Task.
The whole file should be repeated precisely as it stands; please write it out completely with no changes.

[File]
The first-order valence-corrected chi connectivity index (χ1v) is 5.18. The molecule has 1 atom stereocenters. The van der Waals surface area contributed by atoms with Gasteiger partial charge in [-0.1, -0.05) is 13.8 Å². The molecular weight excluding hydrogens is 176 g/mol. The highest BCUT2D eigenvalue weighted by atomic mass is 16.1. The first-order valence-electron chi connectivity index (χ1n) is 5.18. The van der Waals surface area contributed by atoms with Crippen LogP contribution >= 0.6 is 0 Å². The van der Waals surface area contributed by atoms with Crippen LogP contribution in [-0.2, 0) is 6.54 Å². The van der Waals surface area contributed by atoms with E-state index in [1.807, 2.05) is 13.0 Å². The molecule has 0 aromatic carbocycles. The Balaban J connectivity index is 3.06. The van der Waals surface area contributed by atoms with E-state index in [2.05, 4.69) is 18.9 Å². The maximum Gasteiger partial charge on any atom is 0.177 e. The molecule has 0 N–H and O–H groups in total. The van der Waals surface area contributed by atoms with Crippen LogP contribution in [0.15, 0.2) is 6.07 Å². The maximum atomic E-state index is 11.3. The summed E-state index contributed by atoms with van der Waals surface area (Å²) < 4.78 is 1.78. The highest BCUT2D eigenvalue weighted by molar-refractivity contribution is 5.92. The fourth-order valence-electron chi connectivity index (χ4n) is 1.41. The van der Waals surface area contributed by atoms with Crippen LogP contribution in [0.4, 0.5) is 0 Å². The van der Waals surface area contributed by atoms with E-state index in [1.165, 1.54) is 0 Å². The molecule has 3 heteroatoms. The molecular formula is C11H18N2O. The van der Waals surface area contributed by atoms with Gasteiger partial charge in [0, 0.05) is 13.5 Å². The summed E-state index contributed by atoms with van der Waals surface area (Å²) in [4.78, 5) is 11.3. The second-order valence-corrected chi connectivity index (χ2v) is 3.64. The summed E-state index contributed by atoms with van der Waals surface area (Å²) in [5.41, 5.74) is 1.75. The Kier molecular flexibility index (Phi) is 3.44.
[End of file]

The first-order valence-corrected chi connectivity index (χ1v) is 5.18. The molecule has 1 atom stereocenters. The van der Waals surface area contributed by atoms with Gasteiger partial charge in [-0.1, -0.05) is 13.8 Å². The molecular weight excluding hydrogens is 176 g/mol. The highest BCUT2D eigenvalue weighted by atomic mass is 16.1. The first-order valence-electron chi connectivity index (χ1n) is 5.18. The van der Waals surface area contributed by atoms with Crippen LogP contribution >= 0.6 is 0 Å². The van der Waals surface area contributed by atoms with Crippen LogP contribution in [-0.2, 0) is 6.54 Å². The van der Waals surface area contributed by atoms with E-state index in [1.807, 2.05) is 13.0 Å². The molecule has 0 aromatic carbocycles. The Balaban J connectivity index is 3.06. The van der Waals surface area contributed by atoms with E-state index in [2.05, 4.69) is 18.9 Å². The maximum Gasteiger partial charge on any atom is 0.177 e. The molecule has 0 N–H and O–H groups in total. The van der Waals surface area contributed by atoms with Crippen LogP contribution in [0.15, 0.2) is 6.07 Å². The maximum atomic E-state index is 11.3. The summed E-state index contributed by atoms with van der Waals surface area (Å²) < 4.78 is 1.78. The highest BCUT2D eigenvalue weighted by molar-refractivity contribution is 5.92. The fourth-order valence-electron chi connectivity index (χ4n) is 1.41. The van der Waals surface area contributed by atoms with Crippen LogP contribution in [0.4, 0.5) is 0 Å². The van der Waals surface area contributed by atoms with E-state index in [1.165, 1.54) is 0 Å². The molecule has 3 heteroatoms. The molecular formula is C11H18N2O. The van der Waals surface area contributed by atoms with Gasteiger partial charge in [0, 0.05) is 13.5 Å². The summed E-state index contributed by atoms with van der Waals surface area (Å²) in [4.78, 5) is 11.3. The second-order valence-corrected chi connectivity index (χ2v) is 3.64. The summed E-state index contributed by atoms with van der Waals surface area (Å²) in [5.41, 5.74) is 1.75. The Kier molecular flexibility index (Phi) is 3.44.